Is Psychology a Good Career to Pursue?

Is Psychology a Good Career to Pursue?

Feb 28, 2015 | 8:00 am

The Greatest Human Interest

Nothing absorbs people so greatly as the study of themselves. They take personality tests, read their horoscope, and discover what movie character they’d be through Internet offers, subscribe to radio and television shows that feature a psychologist giving advice, and purchase numerous self-help books. There is as great a drive to study the human brain as there is to study the world around us. In the beginning that brain is our own.

Those who pursue a degree in psychology are often motivated initially by their own mind’s inner working. They want a definition placed on who they are and what makes them tick. This study of self begins to merge into a general interest of complex personalities. The psychology student soon becomes absorbed in brain functions, chemical and biological effects and the pathways of neuronic activities within the different areas of the brain.

When It’s Right for You

Your introduction to psychology might feel a bit exciting. You’ll cover a truly generalized study in the history of psychology, classical psychologists, methods of psychology, reading body kinetics and facial expressions, biological psychology, conditioning, control groups and genetics. If it feels like you just got hit in the face with the most exciting pioneering field on the planet, you’ll probably make a good psychology student.

Motivations for choosing a career in psychology may be personal, scientifically stimulated, or driven by a desire to help others, but the most successful psychologists are those who have dedicated themselves completely to the field of their choice.

The fields are numerous. Many psychology careers, such as school, career or guidance counselor, special education counseling, forensic counselors, require a master’s degree or better, but some jobs may be acquired with a bachelor’s degree. Some schools accept a BA in Psychology, along with teaching credentials to work with special education students. Abuse and crisis centers, assisted living facilities, summer camp sponsors will also sometimes accept a bachelor’s degree, but it is usually dependent on the field studies.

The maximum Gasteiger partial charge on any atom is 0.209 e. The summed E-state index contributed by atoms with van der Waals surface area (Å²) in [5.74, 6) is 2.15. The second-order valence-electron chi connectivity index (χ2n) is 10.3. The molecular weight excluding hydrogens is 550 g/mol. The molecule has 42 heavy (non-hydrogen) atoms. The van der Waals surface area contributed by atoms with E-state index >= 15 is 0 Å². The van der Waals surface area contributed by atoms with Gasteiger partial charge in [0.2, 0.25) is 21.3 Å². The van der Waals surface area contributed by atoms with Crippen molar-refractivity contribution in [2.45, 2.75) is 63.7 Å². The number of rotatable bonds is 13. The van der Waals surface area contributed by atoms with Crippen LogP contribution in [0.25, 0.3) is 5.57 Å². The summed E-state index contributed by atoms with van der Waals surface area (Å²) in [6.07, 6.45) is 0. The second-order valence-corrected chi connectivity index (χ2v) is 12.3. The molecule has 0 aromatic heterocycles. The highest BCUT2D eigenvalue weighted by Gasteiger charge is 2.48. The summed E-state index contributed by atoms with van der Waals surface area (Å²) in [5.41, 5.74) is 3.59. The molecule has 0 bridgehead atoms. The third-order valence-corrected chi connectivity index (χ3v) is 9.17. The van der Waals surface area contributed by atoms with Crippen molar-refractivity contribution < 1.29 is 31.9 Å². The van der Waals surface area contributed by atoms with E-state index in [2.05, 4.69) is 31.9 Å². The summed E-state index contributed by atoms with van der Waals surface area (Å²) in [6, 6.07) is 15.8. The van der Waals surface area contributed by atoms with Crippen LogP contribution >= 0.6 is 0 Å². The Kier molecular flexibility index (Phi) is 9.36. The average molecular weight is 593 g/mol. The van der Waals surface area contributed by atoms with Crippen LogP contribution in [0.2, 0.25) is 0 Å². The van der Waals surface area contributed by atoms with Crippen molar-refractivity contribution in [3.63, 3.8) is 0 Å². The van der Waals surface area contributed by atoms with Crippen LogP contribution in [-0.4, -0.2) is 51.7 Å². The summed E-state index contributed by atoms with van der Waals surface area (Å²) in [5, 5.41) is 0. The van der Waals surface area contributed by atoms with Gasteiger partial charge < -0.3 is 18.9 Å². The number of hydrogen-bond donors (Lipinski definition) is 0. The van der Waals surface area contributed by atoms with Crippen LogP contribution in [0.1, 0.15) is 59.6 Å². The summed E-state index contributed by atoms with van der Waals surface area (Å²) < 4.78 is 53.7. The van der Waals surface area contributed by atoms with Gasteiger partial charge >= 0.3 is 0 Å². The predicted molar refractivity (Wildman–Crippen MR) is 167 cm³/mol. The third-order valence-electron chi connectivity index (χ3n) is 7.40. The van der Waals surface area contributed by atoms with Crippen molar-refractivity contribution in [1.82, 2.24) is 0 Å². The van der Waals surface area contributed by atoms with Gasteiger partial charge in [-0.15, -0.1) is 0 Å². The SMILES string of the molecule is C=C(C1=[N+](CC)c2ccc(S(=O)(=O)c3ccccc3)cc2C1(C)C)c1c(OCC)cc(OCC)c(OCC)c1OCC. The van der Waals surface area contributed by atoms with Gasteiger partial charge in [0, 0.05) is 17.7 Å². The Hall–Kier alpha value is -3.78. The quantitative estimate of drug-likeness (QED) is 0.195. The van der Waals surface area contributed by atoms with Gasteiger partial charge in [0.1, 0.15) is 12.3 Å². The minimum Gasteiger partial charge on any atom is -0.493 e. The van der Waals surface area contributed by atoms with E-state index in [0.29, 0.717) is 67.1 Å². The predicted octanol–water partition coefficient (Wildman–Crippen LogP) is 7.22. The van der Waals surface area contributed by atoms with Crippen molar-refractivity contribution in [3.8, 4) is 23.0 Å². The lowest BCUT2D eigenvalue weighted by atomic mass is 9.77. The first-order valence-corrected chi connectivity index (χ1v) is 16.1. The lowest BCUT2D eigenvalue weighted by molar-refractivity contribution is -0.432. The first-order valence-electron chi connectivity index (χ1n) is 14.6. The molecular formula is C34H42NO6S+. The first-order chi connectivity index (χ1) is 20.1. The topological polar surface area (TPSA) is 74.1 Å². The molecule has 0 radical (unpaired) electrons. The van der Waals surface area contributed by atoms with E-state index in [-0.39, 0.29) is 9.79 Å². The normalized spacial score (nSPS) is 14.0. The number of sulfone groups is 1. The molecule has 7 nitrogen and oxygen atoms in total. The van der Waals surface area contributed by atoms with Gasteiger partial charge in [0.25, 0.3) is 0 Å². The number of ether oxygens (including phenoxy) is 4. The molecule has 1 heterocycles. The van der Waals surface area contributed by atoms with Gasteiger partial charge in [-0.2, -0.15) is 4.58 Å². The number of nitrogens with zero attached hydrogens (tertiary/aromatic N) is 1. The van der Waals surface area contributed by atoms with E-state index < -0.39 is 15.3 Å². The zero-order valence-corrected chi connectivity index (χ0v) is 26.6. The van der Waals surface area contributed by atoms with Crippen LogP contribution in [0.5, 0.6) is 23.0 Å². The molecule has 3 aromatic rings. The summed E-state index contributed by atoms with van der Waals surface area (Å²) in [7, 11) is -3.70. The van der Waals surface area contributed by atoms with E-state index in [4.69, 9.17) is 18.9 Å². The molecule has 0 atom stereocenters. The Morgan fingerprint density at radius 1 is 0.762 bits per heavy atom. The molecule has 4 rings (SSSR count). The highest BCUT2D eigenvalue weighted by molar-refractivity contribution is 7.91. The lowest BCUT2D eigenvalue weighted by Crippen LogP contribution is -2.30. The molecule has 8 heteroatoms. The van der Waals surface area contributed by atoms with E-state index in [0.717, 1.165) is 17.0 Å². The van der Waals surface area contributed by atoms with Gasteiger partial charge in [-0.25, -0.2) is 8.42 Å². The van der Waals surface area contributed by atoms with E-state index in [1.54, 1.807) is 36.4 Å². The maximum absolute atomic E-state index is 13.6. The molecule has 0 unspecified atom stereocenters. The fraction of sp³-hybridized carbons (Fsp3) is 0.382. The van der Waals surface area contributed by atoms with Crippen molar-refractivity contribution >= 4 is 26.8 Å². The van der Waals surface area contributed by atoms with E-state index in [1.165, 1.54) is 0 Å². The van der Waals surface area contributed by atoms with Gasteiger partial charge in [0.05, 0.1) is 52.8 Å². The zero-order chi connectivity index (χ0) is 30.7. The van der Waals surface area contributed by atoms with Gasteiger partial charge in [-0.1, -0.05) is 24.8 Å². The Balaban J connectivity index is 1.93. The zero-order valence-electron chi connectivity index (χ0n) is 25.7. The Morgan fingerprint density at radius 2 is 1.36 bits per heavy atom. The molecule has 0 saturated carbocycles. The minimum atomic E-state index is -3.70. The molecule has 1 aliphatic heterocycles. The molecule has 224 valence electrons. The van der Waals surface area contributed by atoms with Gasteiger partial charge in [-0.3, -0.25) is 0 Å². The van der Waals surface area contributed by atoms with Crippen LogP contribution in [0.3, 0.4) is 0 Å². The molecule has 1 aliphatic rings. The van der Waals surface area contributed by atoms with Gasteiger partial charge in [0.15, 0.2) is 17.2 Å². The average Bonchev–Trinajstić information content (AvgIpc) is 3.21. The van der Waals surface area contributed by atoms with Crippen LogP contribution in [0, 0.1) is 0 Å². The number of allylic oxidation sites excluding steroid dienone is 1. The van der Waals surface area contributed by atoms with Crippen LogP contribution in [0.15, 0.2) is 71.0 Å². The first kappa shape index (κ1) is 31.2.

From a Master’s to a Doctorate

If your interest in psychology has only increased during four years of study, your most practical choice is to pursue a master’s. Your master’s degree will qualify you for a truly satisfying career in psychology within a variety of different settings. If your goal however, is to acquire a doctorate, you’ll need a lot of preparation. A doctorate takes an additional four to six years to complete after acquiring your bachelor’s degree. Students going into psychology studies must maintain a B average or better. Many students choose a psychology career after completing their master’s, putting their doctorate on hold until they’ve acquired sufficient funds for advanced studies.

The competition for a doctorate in psychology at most Universities and colleges is great enough that admissions will look for special qualities in the applicants. Although some of the selection is based on performance, some is based on the chosen field of study, and the rest on not only what you have learned in the field, but the progressive ideas you have learned to express.

Psychology, as in all the sciences, is based on hypothesis and the testing of theories. Your disciplines toward acquiring a doctorate should include the development of your own hypothesis and a testing of your theories. As you absorb your studies, you should always be asking questions, evaluating the answers of the experts and practicing the observation of human behavior. Successful clinical psychologists are effective psychologists, whose exploration of the brain led them down avenues that taught them a deeper understanding of human nature, consequently a greater compassion, and a sincere desire for their clients’ sound mental health.